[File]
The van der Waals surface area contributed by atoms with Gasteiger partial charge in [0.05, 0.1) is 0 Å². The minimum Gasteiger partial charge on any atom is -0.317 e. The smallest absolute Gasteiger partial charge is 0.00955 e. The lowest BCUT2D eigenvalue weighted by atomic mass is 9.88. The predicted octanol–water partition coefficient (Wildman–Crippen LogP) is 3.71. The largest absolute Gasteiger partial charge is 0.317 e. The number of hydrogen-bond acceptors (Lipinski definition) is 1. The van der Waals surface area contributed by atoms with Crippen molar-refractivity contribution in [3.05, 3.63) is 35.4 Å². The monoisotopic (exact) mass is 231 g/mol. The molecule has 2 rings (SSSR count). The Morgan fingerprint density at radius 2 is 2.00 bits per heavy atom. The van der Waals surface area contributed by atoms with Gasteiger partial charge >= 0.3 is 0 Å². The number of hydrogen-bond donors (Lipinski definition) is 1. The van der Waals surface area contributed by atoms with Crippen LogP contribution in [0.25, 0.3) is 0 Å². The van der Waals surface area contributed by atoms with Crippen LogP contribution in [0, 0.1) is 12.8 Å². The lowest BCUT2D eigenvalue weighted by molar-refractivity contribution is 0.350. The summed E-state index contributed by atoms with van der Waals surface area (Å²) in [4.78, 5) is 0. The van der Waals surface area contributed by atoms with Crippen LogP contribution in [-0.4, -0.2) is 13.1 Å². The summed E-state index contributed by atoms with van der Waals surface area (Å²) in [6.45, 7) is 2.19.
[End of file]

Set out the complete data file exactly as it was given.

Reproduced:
The van der Waals surface area contributed by atoms with Gasteiger partial charge in [0.05, 0.1) is 0 Å². The minimum Gasteiger partial charge on any atom is -0.317 e. The smallest absolute Gasteiger partial charge is 0.00955 e. The lowest BCUT2D eigenvalue weighted by atomic mass is 9.88. The predicted octanol–water partition coefficient (Wildman–Crippen LogP) is 3.71. The largest absolute Gasteiger partial charge is 0.317 e. The number of hydrogen-bond acceptors (Lipinski definition) is 1. The van der Waals surface area contributed by atoms with Crippen molar-refractivity contribution in [3.05, 3.63) is 35.4 Å². The monoisotopic (exact) mass is 231 g/mol. The molecule has 2 rings (SSSR count). The Morgan fingerprint density at radius 2 is 2.00 bits per heavy atom. The van der Waals surface area contributed by atoms with Gasteiger partial charge >= 0.3 is 0 Å². The number of hydrogen-bond donors (Lipinski definition) is 1. The van der Waals surface area contributed by atoms with Crippen LogP contribution in [0.25, 0.3) is 0 Å². The van der Waals surface area contributed by atoms with Crippen LogP contribution in [0, 0.1) is 12.8 Å². The lowest BCUT2D eigenvalue weighted by molar-refractivity contribution is 0.350. The summed E-state index contributed by atoms with van der Waals surface area (Å²) in [4.78, 5) is 0. The van der Waals surface area contributed by atoms with Crippen LogP contribution in [-0.4, -0.2) is 13.1 Å². The summed E-state index contributed by atoms with van der Waals surface area (Å²) in [6.45, 7) is 2.19.